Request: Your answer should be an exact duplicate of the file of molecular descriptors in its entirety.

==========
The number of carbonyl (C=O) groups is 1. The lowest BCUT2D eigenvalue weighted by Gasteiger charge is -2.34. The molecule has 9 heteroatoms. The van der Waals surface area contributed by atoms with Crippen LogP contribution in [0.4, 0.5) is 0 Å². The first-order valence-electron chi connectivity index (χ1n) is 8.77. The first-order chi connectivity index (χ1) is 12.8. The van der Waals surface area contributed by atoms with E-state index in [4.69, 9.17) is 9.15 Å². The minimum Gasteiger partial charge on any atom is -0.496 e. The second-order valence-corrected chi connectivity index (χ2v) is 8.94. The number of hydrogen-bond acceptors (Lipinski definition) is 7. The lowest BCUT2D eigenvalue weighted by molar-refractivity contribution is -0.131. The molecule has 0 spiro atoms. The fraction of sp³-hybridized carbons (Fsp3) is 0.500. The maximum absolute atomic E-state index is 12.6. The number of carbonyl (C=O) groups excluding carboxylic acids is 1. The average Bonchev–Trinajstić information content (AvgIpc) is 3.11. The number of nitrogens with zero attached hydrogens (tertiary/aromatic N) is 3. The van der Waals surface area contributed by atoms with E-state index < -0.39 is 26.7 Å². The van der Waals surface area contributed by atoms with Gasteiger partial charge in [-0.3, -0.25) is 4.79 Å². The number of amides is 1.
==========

The number of carbonyl (C=O) groups is 1. The lowest BCUT2D eigenvalue weighted by Gasteiger charge is -2.34. The molecule has 9 heteroatoms. The van der Waals surface area contributed by atoms with Crippen LogP contribution in [0.4, 0.5) is 0 Å². The first-order valence-electron chi connectivity index (χ1n) is 8.77. The first-order chi connectivity index (χ1) is 12.8. The van der Waals surface area contributed by atoms with E-state index in [4.69, 9.17) is 9.15 Å². The minimum Gasteiger partial charge on any atom is -0.496 e. The second-order valence-corrected chi connectivity index (χ2v) is 8.94. The number of hydrogen-bond acceptors (Lipinski definition) is 7. The lowest BCUT2D eigenvalue weighted by molar-refractivity contribution is -0.131. The molecule has 0 spiro atoms. The fraction of sp³-hybridized carbons (Fsp3) is 0.500. The maximum absolute atomic E-state index is 12.6. The number of carbonyl (C=O) groups excluding carboxylic acids is 1. The average Bonchev–Trinajstić information content (AvgIpc) is 3.11. The number of nitrogens with zero attached hydrogens (tertiary/aromatic N) is 3. The van der Waals surface area contributed by atoms with E-state index < -0.39 is 26.7 Å². The van der Waals surface area contributed by atoms with Gasteiger partial charge in [-0.3, -0.25) is 4.79 Å². The number of amides is 1.